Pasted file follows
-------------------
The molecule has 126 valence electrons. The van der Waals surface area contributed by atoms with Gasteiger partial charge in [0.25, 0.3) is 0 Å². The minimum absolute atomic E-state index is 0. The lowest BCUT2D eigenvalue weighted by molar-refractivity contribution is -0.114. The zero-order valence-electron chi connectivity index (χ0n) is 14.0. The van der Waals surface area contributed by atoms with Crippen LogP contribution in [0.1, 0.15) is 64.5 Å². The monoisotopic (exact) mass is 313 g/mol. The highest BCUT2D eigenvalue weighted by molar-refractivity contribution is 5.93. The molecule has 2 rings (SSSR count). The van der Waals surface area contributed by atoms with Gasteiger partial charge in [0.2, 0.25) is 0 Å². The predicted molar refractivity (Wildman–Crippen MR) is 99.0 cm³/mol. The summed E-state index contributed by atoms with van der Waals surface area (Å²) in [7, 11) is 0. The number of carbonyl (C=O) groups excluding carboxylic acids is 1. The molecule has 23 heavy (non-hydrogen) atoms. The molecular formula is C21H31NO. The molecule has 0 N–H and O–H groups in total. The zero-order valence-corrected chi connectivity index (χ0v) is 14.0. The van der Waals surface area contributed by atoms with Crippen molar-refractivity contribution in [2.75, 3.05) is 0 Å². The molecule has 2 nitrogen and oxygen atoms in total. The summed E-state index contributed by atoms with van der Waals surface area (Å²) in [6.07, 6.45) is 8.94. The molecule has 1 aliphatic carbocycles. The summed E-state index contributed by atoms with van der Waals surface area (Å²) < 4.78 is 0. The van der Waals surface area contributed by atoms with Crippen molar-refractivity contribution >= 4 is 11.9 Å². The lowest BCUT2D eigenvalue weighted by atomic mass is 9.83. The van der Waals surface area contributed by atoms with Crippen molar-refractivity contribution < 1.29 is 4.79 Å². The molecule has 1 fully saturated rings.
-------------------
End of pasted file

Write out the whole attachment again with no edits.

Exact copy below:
The molecule has 126 valence electrons. The van der Waals surface area contributed by atoms with Gasteiger partial charge in [0.25, 0.3) is 0 Å². The minimum absolute atomic E-state index is 0. The lowest BCUT2D eigenvalue weighted by molar-refractivity contribution is -0.114. The zero-order valence-electron chi connectivity index (χ0n) is 14.0. The van der Waals surface area contributed by atoms with Crippen LogP contribution in [0.1, 0.15) is 64.5 Å². The monoisotopic (exact) mass is 313 g/mol. The highest BCUT2D eigenvalue weighted by molar-refractivity contribution is 5.93. The molecule has 2 rings (SSSR count). The van der Waals surface area contributed by atoms with Gasteiger partial charge in [0.2, 0.25) is 0 Å². The predicted molar refractivity (Wildman–Crippen MR) is 99.0 cm³/mol. The summed E-state index contributed by atoms with van der Waals surface area (Å²) in [7, 11) is 0. The number of carbonyl (C=O) groups excluding carboxylic acids is 1. The molecule has 23 heavy (non-hydrogen) atoms. The molecular formula is C21H31NO. The molecule has 0 N–H and O–H groups in total. The zero-order valence-corrected chi connectivity index (χ0v) is 14.0. The van der Waals surface area contributed by atoms with Crippen molar-refractivity contribution in [2.75, 3.05) is 0 Å². The molecule has 2 nitrogen and oxygen atoms in total. The summed E-state index contributed by atoms with van der Waals surface area (Å²) in [6.07, 6.45) is 8.94. The molecule has 1 aliphatic carbocycles. The summed E-state index contributed by atoms with van der Waals surface area (Å²) < 4.78 is 0. The van der Waals surface area contributed by atoms with Crippen molar-refractivity contribution >= 4 is 11.9 Å². The lowest BCUT2D eigenvalue weighted by atomic mass is 9.83. The van der Waals surface area contributed by atoms with Crippen molar-refractivity contribution < 1.29 is 4.79 Å². The molecule has 1 fully saturated rings.